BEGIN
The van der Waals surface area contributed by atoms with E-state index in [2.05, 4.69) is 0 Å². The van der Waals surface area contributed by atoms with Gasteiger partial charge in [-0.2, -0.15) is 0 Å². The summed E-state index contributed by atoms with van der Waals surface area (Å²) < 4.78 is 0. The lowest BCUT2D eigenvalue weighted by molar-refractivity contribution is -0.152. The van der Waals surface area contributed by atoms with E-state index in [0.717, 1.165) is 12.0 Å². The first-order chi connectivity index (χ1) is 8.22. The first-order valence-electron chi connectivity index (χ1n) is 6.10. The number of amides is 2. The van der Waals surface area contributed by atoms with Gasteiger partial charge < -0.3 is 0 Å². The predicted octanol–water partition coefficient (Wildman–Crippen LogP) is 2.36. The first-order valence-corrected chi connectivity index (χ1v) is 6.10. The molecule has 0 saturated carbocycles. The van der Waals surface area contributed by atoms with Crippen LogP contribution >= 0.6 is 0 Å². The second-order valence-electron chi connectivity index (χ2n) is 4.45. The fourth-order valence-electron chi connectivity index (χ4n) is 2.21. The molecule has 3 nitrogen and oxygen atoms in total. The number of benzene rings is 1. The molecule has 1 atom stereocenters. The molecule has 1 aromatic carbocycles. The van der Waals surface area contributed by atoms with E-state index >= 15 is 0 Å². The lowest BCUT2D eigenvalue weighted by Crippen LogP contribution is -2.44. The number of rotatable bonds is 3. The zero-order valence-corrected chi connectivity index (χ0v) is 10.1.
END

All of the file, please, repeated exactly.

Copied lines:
The van der Waals surface area contributed by atoms with E-state index in [2.05, 4.69) is 0 Å². The van der Waals surface area contributed by atoms with Gasteiger partial charge in [-0.2, -0.15) is 0 Å². The summed E-state index contributed by atoms with van der Waals surface area (Å²) < 4.78 is 0. The lowest BCUT2D eigenvalue weighted by molar-refractivity contribution is -0.152. The van der Waals surface area contributed by atoms with E-state index in [0.717, 1.165) is 12.0 Å². The first-order chi connectivity index (χ1) is 8.22. The first-order valence-electron chi connectivity index (χ1n) is 6.10. The number of amides is 2. The van der Waals surface area contributed by atoms with Gasteiger partial charge < -0.3 is 0 Å². The predicted octanol–water partition coefficient (Wildman–Crippen LogP) is 2.36. The first-order valence-corrected chi connectivity index (χ1v) is 6.10. The molecule has 0 saturated carbocycles. The van der Waals surface area contributed by atoms with Crippen LogP contribution >= 0.6 is 0 Å². The second-order valence-electron chi connectivity index (χ2n) is 4.45. The fourth-order valence-electron chi connectivity index (χ4n) is 2.21. The molecule has 3 nitrogen and oxygen atoms in total. The number of benzene rings is 1. The molecule has 1 atom stereocenters. The molecule has 1 aromatic carbocycles. The van der Waals surface area contributed by atoms with E-state index >= 15 is 0 Å². The lowest BCUT2D eigenvalue weighted by Crippen LogP contribution is -2.44. The number of rotatable bonds is 3. The zero-order valence-corrected chi connectivity index (χ0v) is 10.1.